Salt seasoned with herbs was one of the ingredients used in the Roman cuisine. It was used as flavour enhancer, but also as a key ingredient regarding the preservation of certain food. We get a journey along Roman cuisine, which was usually very simple, every Monday, until September 1 at the courtyard of the Old Tarragona’s Town Hall, by means of an activity called ‘A la cuina d’Apici’ (At Apicius’ kitchen), a culinary workshop designed by the guys of Domus Apicius, a group of historic recreation from Tarragona, named after the Roman gourmet Apicius, contemporary of Caesar Augustus and Tiberius.
The discovering of the Roman gastronomy has provided us with the opportunity of reaffirming the values of a type of cuisine built onto three basic elements: wheat, oil and wine, as explained by Magí Seritjol, Tàrraco Viva and Tarragona, Història Viva director. The ingredients of the so-called Mediterranean triad are also, these days, one of the main pillars of our gastronomy, despite the fact that others have been added since, such as tomatoes, potatoes, chocolate, peppers or even exotic fruit, resulting of direct influences from other cultures and continents.
However, if we go back in time, over two thousand years ago, we find that Romans had established a way of guaranteeing the production of the triad. This is why every Roman village had to produce wheat, besides oil and wine, which was then used partly as a supply for their inhabitants, with excesses being commercialized. In the Roman Empire, the region of Tarraconensis exceled in wine production, as related by Roman scientist and naturalist Pliny the Elder. Thus, boats loaded with amphorae sailed off from Tàrraco’s Port, carrying the wine that was produced in this area.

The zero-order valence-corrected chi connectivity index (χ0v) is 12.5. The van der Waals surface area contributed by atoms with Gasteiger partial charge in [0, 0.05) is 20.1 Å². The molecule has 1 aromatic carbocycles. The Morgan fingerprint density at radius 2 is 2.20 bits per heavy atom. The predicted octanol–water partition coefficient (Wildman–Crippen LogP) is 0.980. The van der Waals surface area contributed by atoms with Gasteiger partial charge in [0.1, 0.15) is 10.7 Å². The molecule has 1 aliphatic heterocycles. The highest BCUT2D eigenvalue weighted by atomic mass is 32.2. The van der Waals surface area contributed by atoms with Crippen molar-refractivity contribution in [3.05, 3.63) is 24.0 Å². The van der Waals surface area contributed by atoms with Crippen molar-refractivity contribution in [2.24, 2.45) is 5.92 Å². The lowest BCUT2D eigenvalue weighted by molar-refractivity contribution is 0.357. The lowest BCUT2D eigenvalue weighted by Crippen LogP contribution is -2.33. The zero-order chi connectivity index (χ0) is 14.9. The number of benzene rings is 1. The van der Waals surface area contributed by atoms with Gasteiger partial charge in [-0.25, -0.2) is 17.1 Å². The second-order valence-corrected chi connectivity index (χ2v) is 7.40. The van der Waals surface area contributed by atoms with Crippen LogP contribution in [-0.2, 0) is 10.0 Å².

URV’s lecturer Albert Mas reports this while warning us: “These days, we would not like Roman wins at all! Why? Firstly, because Roman wines hadn’t been fermented, and this would cause wine to get damaged very soon, and also because we have learnt better ways of modifying and improving wines in the present time”. Mas says that Romans would resort to professionals, in charge of spicing or even sweetening, using honey, all those wines served in taverns. Thus, their flavour would become much more appealing.
Once this is settled, Albert Mas, who teaches at Tarragona’s School of Oenology, tells us about the close relationship existing between wine and Roman society since, beyond bacchanals and the mere pleasure, wine was consumed daily, and from early age, mixed with water, to ensure bacteria in water were erased.
Benito Báguena is also a Roman wine expert, and reminds us that wines made at Tarraconensis were very similar to those made in Rome, which is why they became very prestigious in the Roman Empire, despite pointing out that “they were good for the taste of that time“.
Báguena does also produce wines following the standards set by Roman agronomists, such as Columella, Paladio, Varron or Plini, although he reveals that these are wines “we use during our lectures about Roman wine“. If you want to try them, Báguena is a team member of Tàrraco Viva Festival; so don’t miss next year’s programme.
‘A LA CUINA D’APICI’ ACTIVITY
Location: Old Town Hall (carrer Major, 39)
Days: August 4, 11, 18 and 25 / September 1
Languages: Catalan, Spanish, English and French